Kicking off the new series, today Stelvio Automotive's first race report comes from the West Country at Melksham's WWMCC and the March 2019 1 day Championship. 25 cars and drivers, 3 qualis, 2 races, winner takes all, with close, fast racing and some surprise to top it off.
By Alistair Walker
So, here we are, first race report of the series. To kick off we have the West Wiltshire Model Car Club's One Day Championship, something the club does a couple of times a year where we run a longer race day than our normal Monday evenings as a self-contained competition consisting of 4 rounds of qualifying and 2 finals with awards for the top 3 in each final over the two races.
Timing system errors caused the first round of qualifying to be abandoned and declared as practice, this was fine for me as the first run is when the track is at it’s least grippy. The lack of ticking clock did however give me a chance to tweak the cars steering, this is done via the remote allowing it to be adjusted mid-session, to give me enough turn in for the tight infield section of the course. Initially, I overdid this and found the car a little too aggressive into the turns, but a couple of clicks back gave me a better balance between the tight sections and not over rotating the car at higher speeds.
Feeling happy with the balance of the car in practice, the only thing I did prior to Q1 was to apply additive to the tyres. This is standard for most 1/10 electric racing and helps the rubber grip better, we also commonly refer to it as "saucing the tyres". Q1, for me, included a few mistakes as I was still struggling with the track not having fully warmed up and rubbered in for the evening, however, 4th in my group and 30 laps completed in the 5 minute run was nothing to be ashamed of.
Q2 was much the same procedure as Q1. A quick top-up of the car’s battery (I tend to carry 2 to allow me to swap), and saucing my tyres and I was ready to go. I managed to avoid most of the mistakes I made in Q1 and have a pretty consistent run netting me 31 laps in 5:00.099, so close to 32 laps, however, improvement is always welcome. Unfortunately, 32 laps proved just outside of my grasp. While trying to press on behind a faster car I ended up caught in his mistake, preventing me setting a faster time, despite this though I still managed a 31 lap run in Q3. These runs turned out to be enough for what I was hoping for coming into the event, I’d qualified in 9th of the 25 cars entered and would line up 4th in the B-Final.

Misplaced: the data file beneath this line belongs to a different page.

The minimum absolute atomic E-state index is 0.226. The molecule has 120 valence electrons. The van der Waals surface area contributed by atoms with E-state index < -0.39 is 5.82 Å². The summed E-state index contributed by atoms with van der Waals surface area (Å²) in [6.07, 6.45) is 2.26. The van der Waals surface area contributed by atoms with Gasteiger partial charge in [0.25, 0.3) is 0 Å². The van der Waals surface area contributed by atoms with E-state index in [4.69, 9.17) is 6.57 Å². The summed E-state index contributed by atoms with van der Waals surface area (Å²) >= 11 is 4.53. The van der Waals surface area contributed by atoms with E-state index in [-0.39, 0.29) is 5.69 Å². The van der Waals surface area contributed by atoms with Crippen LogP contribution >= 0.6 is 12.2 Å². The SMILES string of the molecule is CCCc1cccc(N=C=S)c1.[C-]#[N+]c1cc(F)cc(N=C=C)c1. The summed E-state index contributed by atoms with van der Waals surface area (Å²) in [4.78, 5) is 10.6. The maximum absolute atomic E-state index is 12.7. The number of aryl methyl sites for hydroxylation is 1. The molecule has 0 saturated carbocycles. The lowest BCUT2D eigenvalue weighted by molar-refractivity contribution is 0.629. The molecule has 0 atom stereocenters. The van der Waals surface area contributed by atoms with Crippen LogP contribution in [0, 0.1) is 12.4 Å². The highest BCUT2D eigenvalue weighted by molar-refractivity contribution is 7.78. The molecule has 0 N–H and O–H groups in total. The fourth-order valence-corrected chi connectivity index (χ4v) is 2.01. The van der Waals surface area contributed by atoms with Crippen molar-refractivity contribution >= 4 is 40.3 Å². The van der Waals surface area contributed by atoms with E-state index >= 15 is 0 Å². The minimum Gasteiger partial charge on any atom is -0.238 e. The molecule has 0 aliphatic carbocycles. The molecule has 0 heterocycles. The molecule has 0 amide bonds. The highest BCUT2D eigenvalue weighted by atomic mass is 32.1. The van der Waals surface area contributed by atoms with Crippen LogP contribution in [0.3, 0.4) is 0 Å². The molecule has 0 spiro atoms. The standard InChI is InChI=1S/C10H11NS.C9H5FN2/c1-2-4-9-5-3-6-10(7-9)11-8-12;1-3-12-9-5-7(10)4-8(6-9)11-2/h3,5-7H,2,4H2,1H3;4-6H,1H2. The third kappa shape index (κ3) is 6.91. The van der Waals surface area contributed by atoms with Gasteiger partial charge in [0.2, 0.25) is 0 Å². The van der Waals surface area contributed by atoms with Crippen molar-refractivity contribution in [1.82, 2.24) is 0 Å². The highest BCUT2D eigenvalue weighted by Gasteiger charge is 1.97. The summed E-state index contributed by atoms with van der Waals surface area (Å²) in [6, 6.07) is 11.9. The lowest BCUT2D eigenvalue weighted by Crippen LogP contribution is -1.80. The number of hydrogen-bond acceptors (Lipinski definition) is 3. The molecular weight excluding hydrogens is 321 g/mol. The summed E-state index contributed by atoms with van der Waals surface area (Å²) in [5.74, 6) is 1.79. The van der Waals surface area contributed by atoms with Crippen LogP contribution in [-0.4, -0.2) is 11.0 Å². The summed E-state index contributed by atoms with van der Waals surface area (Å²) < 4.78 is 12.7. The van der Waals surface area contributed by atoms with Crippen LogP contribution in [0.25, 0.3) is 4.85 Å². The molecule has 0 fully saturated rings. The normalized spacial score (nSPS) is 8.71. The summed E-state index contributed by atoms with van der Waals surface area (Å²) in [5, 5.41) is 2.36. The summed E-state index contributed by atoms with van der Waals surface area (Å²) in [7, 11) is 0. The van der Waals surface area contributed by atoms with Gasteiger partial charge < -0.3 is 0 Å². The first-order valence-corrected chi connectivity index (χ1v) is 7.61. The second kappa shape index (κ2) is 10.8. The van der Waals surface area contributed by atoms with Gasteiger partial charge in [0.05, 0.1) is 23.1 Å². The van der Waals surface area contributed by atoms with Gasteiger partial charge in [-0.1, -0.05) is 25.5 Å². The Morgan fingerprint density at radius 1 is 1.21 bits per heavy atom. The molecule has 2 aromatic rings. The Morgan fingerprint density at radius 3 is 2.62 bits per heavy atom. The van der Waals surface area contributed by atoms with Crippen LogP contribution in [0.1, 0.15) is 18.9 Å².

The first race was as close and chaotic as indoor races can be at a club level, as mistakes from other drives left me fighting for 3rd with the pole sitter who was having a rough run. With 1st and 2nd off in the distance we spent most of the mid-section of the race battling between us, admittedly, with a couple of mistakes and knocks. A late race mistake from my competitor left me with a clear run for 3rd and a good shot at being able to take home a trophy if I could repeat the performance in the second race, though this was far from guaranteed.
The second leg got off to a delayed start as the driver on 3rd spot had car troubles before the start which, sadly, he was unable to resolve in time to race. This left just 4 of us in the race and made my target of another 3rd place a little easier. The early part of the race was dogged with issues for me as myself and the guy starting 5th exchanged a few knocks, waiting if the other was stuck due to one of them so as not to gain an unfair advantage. As the battle went on I finally managed to get the upper hand and move into a more comfortable 3rd place. Come the end of my race I delivered my car to scrutineering and went to marshal, another bit of standard RC practice that you marshal for the race following yours. And that, I thought, was that, as far as I’d worked out I’d secured 3rd, narrowly.
And here we have the first of my surprises at the end of the day. I’d not listened to the finishing order for my race and in-fact hadn’t come in 3rd. In the latter phase of the race I’d noticed incidents between the leading two cars but had been focused on my own run; as it turned out, during these incidents, I’d managed to get between them and come home 2nd, only 1.88 seconds away from the winner. So, when it came to the trophy presentations, it wasn’t the 3rd place trophy I thought I secured that I found myself walking away from the stage with, but a very exciting 2nd place trophy and 7th place overall!